I picked up The Dead Sea Scrolls and the Jewish Origins of Christianity by Carsten Peter Thiede on a whim at my local public library. I knew I had heard his name before, and I knew he wasn’t a wacko, but I had not read anything by him, so I figured it was worth a quick perusal.

The most interesting thing I found about the book was Thiede’s insistence on pointing out that the Dead Sea Scrolls, as revolutionary their discovery was, are not actually all that odd. There have been other scrolls found in the same area which express the same things, and all the theology expressed in the scrolls can be pieced together from other sources. If nothing else, the DSS give definitive “proof” of many things in a field otherwise filled with conjectures. But one is left to wonder if the real “revolution” of the scrolls was in showing just how shaky and unreasonable many of the vaunted conjectures were.

Thiede is interesting in that he stands between two worlds. On the one hand there is the Evangelical-inerrancy type which subconsciously regards the MT as inherently holy, and on the other hand there is the irreligious scholars who are more than willing to mock anyone who thinks these writings are holy, if given half a chance. Thiede’s approach in balancing and reasoning between the competing arguments of these camps is refreshing, though in a popular book such as this one his discussion on this point is disappointingly thin. Thiede’s approach reminded me that, even at the time the DSS were written, many of the texts were already considered sacred scripture, which means discussion of their composition and history should carefully account for them being treated with piety and devotion, while taking account of the fact that such piety at the time did not include modern ideas of a fixed inerrant text.

Thiede occasionally seems to lose track of himself, and his narrative slips into side notes, bunny trails, and sub themes on a regular basis, interrupting his overall point. He also tends to slip into his “second job” as an Anglican priest and slips into pastoral mode, and seems to be on the verge of giving a homily. His pointed critique of some of the crazy ideas popular in Christian circles are entertaining, but not always entirely appropriate in a general popular book such as this one.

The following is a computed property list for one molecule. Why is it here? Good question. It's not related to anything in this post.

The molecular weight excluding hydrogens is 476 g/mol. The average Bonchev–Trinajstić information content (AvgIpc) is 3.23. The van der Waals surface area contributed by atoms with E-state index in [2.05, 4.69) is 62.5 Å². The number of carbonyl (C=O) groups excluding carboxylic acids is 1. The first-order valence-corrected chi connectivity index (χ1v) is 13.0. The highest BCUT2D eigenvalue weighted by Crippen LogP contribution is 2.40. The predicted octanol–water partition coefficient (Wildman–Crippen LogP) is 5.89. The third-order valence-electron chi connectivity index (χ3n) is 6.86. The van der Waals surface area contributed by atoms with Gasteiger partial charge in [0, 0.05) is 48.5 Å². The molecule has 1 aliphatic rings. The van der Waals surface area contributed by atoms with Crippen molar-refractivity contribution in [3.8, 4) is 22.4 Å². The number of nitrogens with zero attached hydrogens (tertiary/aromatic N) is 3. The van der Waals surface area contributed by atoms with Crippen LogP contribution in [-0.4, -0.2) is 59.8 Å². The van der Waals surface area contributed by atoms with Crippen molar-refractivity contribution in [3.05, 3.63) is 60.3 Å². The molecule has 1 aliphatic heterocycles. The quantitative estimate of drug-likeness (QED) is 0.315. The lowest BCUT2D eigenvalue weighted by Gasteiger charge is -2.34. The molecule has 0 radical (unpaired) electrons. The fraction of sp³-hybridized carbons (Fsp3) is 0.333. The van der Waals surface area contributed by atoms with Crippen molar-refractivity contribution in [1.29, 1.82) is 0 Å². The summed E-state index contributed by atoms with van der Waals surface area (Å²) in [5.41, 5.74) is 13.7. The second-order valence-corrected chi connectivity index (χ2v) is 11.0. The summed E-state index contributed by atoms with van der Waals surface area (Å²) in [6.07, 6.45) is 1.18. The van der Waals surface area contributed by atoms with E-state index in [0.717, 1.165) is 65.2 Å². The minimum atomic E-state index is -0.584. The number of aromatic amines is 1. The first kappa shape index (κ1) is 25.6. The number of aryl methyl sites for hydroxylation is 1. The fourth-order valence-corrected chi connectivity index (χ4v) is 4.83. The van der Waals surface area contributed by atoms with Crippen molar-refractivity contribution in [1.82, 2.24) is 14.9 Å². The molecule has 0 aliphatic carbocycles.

Finally, one can not give a full review without mentioning the New Testament Issue. Thiede goes through piece by piece all his reasons for suggesting that the unknown fragments belong to Mark and 1 Timothy, and all the reasons why he thinks the scholarly world refuse to consider his proposal. After going through all of it I can understand why he thought the whole thing was very frustrating (the frustration almost drips off the page at times). I’m inclined to give his theory a sympathetic consideration, but in the end I believe that it is impossible to prove that the fragments are not Mark and 1 Timothy, and I also believe it is impossible to prove that they are. There simply is not enough solid evidence to prove one way or the other.

The book is very helpful in that it clearly situates the DSS in it’s proper context within the theology of Second Temple Judaism. Even the discussion of the fragments is helpful in that it shows in an engaging way what is involved in manuscripts studies and forming conclusions from the raw evidence. It would be a good supplemental book to an advanced NT studies course, or a good read for any moderately religious armchair theologian who wants to know more about the DSS.